We then continued our walk for the very last stretch. On the mols we saw a number of people and the Australian and the Latvian flags blowing in the strong wind. Gunta and Ziedonis were there. Ziedonis was holding the Australian flag and his friend, Ilgvars, the Latvian flag. Gunta gave me a collection of amber pieces that she had, on an earlier occasion, collected from the Liepaja beach. Ilgvars' wife, Velta, had a small Liepaja flag for me.
Laura and the Liepaja television crew were there to record the final stages of the walk. Gunta provided the obligatory champagne and I completed an interview with Sarmite and chatted further with Laura, although this time in English.

Then it was time to walk out on to the mols. The wind was up and the waves were crashing over the pathway. We walked the 400m to the end of the wider section. Beyond that it was impossible.
All was done. We returned to the cars, and this time I willingly accepted a lift to the hotel where we will stay before returning to Riga tomorrow morning.
What has been achieved? The realisation of an idea that has given me a much greater connection with Anita's heartland. It was something that has captured people's imagination and so many have willingly helped to bring it to a successful end.
I am extremely grateful to all who assisted both in Australia and in Latvia and for all the support I received. Although the most common word used to describe my project was traks (mad), it was said in the kindest possible way.
To my blog readers, the opportunity to pass on my observations and thoughts has been very important to me. I might have emptied my mind of all work-related stresses by the physical exertion, but I have needed my nightly intellectual stimulation. To know that you have been following my journey has been important and I have greatly enjoyed reading your comments.
Every time I have accessed the blog I have cringed a little at the opening statement. What was meant as simply a statement of my 'proposal', sounds more like a confident declaration of my intention.
The blog only really has interest because when it is read, there is the element of uncertainty - will I make it or not? Some have said that they had no doubt I would. But it is not as simple as that. Physically, the possibilities of something going wrong were great. I had no health issues of any consequence and no accidents or injuries. Apart from 'the blister'. I got sick of writing about it. For the last week, it has been in decline and not any sort of problem.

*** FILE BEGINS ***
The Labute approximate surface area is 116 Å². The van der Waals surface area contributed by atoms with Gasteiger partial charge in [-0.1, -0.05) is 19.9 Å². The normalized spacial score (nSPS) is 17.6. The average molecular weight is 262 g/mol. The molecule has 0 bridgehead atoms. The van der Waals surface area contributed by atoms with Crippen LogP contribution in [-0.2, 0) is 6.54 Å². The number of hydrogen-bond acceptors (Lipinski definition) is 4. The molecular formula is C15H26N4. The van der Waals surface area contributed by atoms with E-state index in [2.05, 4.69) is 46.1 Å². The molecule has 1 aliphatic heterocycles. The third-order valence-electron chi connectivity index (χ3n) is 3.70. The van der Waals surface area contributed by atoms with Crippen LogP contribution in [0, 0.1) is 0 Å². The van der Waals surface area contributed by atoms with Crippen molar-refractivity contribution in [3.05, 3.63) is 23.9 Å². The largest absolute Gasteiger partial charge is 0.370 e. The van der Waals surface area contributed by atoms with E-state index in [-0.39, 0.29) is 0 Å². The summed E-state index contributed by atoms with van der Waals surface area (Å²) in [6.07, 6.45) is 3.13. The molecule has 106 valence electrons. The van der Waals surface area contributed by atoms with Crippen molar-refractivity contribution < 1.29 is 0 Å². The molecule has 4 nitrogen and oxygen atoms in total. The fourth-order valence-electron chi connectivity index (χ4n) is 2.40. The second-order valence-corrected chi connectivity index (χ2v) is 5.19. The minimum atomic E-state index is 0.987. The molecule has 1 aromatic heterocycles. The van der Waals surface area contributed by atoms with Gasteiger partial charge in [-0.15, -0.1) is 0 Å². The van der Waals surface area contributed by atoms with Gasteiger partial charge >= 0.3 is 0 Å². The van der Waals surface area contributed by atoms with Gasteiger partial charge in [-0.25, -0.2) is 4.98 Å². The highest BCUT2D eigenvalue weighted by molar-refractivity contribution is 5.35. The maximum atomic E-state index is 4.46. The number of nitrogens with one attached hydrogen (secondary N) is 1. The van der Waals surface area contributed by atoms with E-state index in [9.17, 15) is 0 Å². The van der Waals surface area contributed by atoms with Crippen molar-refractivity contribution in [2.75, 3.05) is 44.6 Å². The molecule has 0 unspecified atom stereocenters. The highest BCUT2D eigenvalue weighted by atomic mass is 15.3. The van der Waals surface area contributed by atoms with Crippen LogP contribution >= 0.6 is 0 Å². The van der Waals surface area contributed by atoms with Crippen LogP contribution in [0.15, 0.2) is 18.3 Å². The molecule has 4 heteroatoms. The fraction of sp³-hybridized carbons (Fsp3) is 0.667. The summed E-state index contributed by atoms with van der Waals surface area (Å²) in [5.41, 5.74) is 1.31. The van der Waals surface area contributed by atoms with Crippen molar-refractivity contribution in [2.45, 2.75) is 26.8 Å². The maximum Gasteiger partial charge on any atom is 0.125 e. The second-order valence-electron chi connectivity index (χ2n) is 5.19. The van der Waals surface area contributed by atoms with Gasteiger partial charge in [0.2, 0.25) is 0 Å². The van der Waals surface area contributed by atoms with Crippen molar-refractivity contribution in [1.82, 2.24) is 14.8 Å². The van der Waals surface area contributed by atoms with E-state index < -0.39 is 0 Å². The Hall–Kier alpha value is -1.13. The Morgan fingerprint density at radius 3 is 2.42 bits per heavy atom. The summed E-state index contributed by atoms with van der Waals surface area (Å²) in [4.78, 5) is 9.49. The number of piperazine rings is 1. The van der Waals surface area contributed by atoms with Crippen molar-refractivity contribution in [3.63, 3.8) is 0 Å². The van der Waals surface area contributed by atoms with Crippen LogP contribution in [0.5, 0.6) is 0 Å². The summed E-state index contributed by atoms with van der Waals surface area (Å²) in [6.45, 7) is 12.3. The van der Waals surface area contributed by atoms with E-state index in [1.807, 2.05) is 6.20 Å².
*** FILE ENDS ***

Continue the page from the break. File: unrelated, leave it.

The mental element of walking over a long period is more difficult. I have had some tough times but the company on the walk, the contact with Anita, the girls and our friends, and the brief conversations with the Latvians (and at least one Russian) I met on the walk have helped keep me going.
And now that it is over, I can return to walking sensible distances each day. This may not be my final contribution to this blog, but I certainly won't be describing what I saw on my daily walk.

Wednesday, 20 August 2008

Day 23 - Priekule to Bernati

55km (734km) - 14 hours - weather wet, later fine

I have walked across Latvia from east to west. Apart from 16km to Liepaja, tomorrow morning, the walk is complete. I am very tired tonight and am finding it difficult to formulate any meaningful reaction.
Today was a very long day and over the last 4 days I have completed 175kms and travelled over more than one third of Latvia's breadth.
I had hoped to start early, but needed supplies. I arrived at the shop next to the market at 7:45. I waited till 8 when it opened.

I then walked through the town, noting the church, the castle, the gate and the manor.
It started to drizzle but I didn't put my jacket on till I was already quite wet.
I walked the 23km to Barta. I was wet through - my top from condensation from my jacket and my shorts, boots and socks because they were uncovered. I decided I needed a change of clothes. I was looking for a bus shelter when I spied an open ended barn. I carefully changed my clothes and ate some lunch. It was 12:45pm.
The next stretch was to Nica - about 20km which took till about 5pm. It only stopped raining about half an hour before. At Nica, I had an early dinner. Anita, Lija, Gunta, Ziedonis and Selga arrived and I set off for the final 12km to Bernati.

By the time I reached the Baltic Sea, the others were already on the beach waiting for me. We walked alongside the water's edge for about 4km to ensure we reached the most western point.
The weather had improved dramatically, and it was still and not cold. We met a journalist (Kristine) and photographer (Egons) from the Kurzeme Vards.

They completed the interview on the beach whilst be waited for the sunset. There was a big red ball but little else to give me much confidence about tomorrow.
After the interview, we visited the equivalent marker to the one we saw near the start of the walk. And then to our accommodation where, at 9:30pm, we were served a second dinner. I happily tucked into the food.
Tomorrow, Anita, Lija and Selga will walk with me to Liepaja. We will probably walk along the beach.
I have fallen asleep a few times whilst writing this. I will leave any further thoughts till tomorrow night.